Few have made losing look so dignified and fewer still are as easy to root for.



Half-Empty Cup. It was the perfect setting, with sweeping views of the Manhattan skyline and the promise of the Tristate masses descending on this fall’s Presidents Cup.

If only all those rowdy New Yorkers had something to cheer.

For the sixth time in the last seven matches, the U.S. team rolled to a victory of at least three points. This particular edition was even in danger of ending on Saturday afternoon thanks to a particularly dominant performance by a young American squad led by Steve Stricker.

Officials spoke of the purity of the competition and the attention the ’17 cup generated, but however you spin the 19-11 rout, this cup is half empty.



Enigma Award. The actual hardware is simply an oversized question mark and was sent directly to Tiger Woods’ South Florida compound following the most curious of seasons.

While it’s become customary in recent years to consider the uncertain path that awaits the 14-time major winner, this most recent calendar brought an entirely new collection of questions following fusion surgery on his lower back in April, his arrest for DUI on Memorial Day and, finally, a glimmer of hope born from his tie for ninth at the Hero World Challenge earlier this month.

When will he play again? Can he compete against the current generation of world-beaters? Can his body withstand the rigors of a full PGA Tour schedule? Should Jim Furyk make him a captain’s pick now or wait to see if he should be driving a vice captain’s golf cart instead?

Little is certain when it comes to Woods, and the over-sized question mark goes to ... the guy in red and black.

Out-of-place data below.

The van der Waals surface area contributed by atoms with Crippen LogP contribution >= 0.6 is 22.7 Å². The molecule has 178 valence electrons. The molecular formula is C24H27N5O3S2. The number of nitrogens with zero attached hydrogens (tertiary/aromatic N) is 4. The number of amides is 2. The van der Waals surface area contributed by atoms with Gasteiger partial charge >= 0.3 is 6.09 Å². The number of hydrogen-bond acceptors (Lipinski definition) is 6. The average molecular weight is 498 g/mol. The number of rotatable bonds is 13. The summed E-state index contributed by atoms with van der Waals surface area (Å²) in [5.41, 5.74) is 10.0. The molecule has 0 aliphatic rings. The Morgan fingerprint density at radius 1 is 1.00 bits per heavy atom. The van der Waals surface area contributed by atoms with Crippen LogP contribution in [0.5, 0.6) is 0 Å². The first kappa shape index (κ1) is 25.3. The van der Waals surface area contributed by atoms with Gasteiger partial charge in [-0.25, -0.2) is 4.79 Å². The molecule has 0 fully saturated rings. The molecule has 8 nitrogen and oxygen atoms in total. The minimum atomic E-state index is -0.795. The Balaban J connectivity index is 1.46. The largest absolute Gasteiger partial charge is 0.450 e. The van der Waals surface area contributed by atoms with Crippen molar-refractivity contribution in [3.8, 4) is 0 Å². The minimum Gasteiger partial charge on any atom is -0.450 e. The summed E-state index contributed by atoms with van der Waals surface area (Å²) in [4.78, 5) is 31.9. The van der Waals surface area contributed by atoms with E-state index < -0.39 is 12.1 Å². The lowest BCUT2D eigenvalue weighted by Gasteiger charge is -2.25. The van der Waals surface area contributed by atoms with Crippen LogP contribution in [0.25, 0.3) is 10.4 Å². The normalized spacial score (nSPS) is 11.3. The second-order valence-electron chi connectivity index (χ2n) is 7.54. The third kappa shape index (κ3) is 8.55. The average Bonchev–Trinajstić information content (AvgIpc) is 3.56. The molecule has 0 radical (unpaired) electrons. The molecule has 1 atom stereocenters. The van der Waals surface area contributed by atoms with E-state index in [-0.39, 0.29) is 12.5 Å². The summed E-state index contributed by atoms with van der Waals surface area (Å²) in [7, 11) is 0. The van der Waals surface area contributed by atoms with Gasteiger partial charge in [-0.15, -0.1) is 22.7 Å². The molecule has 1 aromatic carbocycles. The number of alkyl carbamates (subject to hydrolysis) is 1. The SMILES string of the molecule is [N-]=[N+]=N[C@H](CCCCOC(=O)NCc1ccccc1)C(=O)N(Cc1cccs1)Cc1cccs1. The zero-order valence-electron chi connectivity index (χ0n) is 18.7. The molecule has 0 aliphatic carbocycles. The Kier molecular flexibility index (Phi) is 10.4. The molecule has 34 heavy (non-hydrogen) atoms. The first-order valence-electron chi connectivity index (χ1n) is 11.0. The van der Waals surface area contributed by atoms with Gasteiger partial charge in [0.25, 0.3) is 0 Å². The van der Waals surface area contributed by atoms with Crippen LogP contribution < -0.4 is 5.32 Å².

After Further Review Chalice. In April, Lexi Thompson endured a heartbreaking loss at the ANA Inspiration, the byproduct of a surreal ruling that arrived a day late via a viewer e-mail and cost the would-be winner a major championship.

The entire event was so unsavory that the USGA and R&A made not one but two alterations to the rules and created a “working group” to avoid similar snafus in the future.

That working group – it turns out the U.S. Ryder Cup team has some sort of copyright on “task force” – initially issued a decision that introduced a “reasonable judgment” and a “naked eye” standard to video reviews, and last week the rule makers kept the changes coming.

The new protocols on video review will now include an official to monitor tournament broadcasts and ended the practice of allowing fans to call in, or in this case e-mail, possible infractions to officials. The USGA and R&A also eliminated the two-stroke penalty for players who sign incorrect scorecards when the player is unaware of the penalty.

While all this might be a step in the right direction, it does nothing to change Thompson’s fate. The AFR Chalice won’t change the harsh reality, but at least it will serve as a reminder of how she helped altered the rulemaking landscape.



Nothing Runs Like a Deere Award. Nothing gets fans fired up like officials turning fields of fescue rough into hay on the eve of a major championship, and the USGA’s decision to do some 11th-hour trimming at Erin Hills in June certainly caught many by surprise.

Officials said the nip/tuck on four holes was in reaction to a particularly foreboding forecast that never materialized, and the maintenance drew the ire of some players.

“We have 60 yards from left line to right line,” Rory McIlroy said. “You’ve got 156 of the best players in the world here; if we can’t hit it within that avenue, you might as well pack your bags and go home.”

The record low scoring at the U.S. Open – winner Brooks Koepka finished with a 16-under total – didn’t help ease the fervor and had some questioning whether the softer side of the USGA has gone a bit too far?

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Podcast: Daly takes big pride in 'Little John'